Japan’s economy shrank at an annualized rate of 2.5 percent in July-September, a worse contraction than preliminary data indicated last month, the government said Monday.
The earlier data put the contraction at 1.2 percent, as consumer spending, investment and exports fell.
The revised data from the Cabinet Office shows the seasonally adjusted gross domestic product — the total value of a nation’s goods and services — dipped 0.6 percent in the third quarter from the previous quarter.
The data showed private demand and investment fell at a deeper pace than the initial estimate.
Japan’s economy, the world’s third largest, grew in April-June, but contracted the quarter before that. That contraction ended the longest straight period of expansion for Japan in nearly three decades.
Yoshimasa Maruyama, chief market economist at SMBC Nikko Securities in Tokyo, said the new data requires a revision of assessments about economic growth and investment.
“But the overall trend of economic growth continues,” he said in a report, noting that recent natural disasters had crimped growth.
Natural disasters weighed on consumer travel and spending, which means growth could recover if such events don’t occur during the year’s final quarter.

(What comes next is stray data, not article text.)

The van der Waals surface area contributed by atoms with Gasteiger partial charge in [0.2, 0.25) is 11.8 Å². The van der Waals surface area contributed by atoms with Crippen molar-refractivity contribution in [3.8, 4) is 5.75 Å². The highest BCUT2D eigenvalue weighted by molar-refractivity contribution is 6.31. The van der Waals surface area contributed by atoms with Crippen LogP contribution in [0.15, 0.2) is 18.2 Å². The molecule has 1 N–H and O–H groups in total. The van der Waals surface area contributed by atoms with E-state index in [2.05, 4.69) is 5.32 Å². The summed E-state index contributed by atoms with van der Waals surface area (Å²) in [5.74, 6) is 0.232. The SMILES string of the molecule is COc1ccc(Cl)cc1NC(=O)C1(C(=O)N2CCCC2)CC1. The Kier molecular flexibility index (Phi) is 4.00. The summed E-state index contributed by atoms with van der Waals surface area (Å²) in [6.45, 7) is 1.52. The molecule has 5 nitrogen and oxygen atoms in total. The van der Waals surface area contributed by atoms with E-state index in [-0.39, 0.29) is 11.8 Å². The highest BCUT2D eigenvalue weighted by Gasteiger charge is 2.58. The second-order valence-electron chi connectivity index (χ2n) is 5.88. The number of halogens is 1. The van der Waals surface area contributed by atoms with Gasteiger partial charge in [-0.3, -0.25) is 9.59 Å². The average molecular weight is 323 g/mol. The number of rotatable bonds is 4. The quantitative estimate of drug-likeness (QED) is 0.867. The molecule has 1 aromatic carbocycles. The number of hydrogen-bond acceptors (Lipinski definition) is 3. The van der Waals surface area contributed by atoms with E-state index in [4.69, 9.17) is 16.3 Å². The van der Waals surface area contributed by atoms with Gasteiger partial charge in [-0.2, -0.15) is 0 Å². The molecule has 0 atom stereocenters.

The closure of a major airport in the western Kansai area after a typhoon was one of the natural disasters that brought down growth. A major earthquake also hit the northernmost island of Hokkaido during the quarter, causing deadly landslides and widespread blackouts.
Until recently, Japan had been experiencing moderate growth under Prime Minister Shinzo Abe’s “Abenomics” policies based on a deflation-fighting stimulus program of cheap lending. The nation’s continuing labor shortage and slow wage growth are also hurting growth.
Abe’s attempts to help women join the workforce are showing only gradual results. Parliament passed a law over the weekend allowing more immigrant workers into Japan starting in April.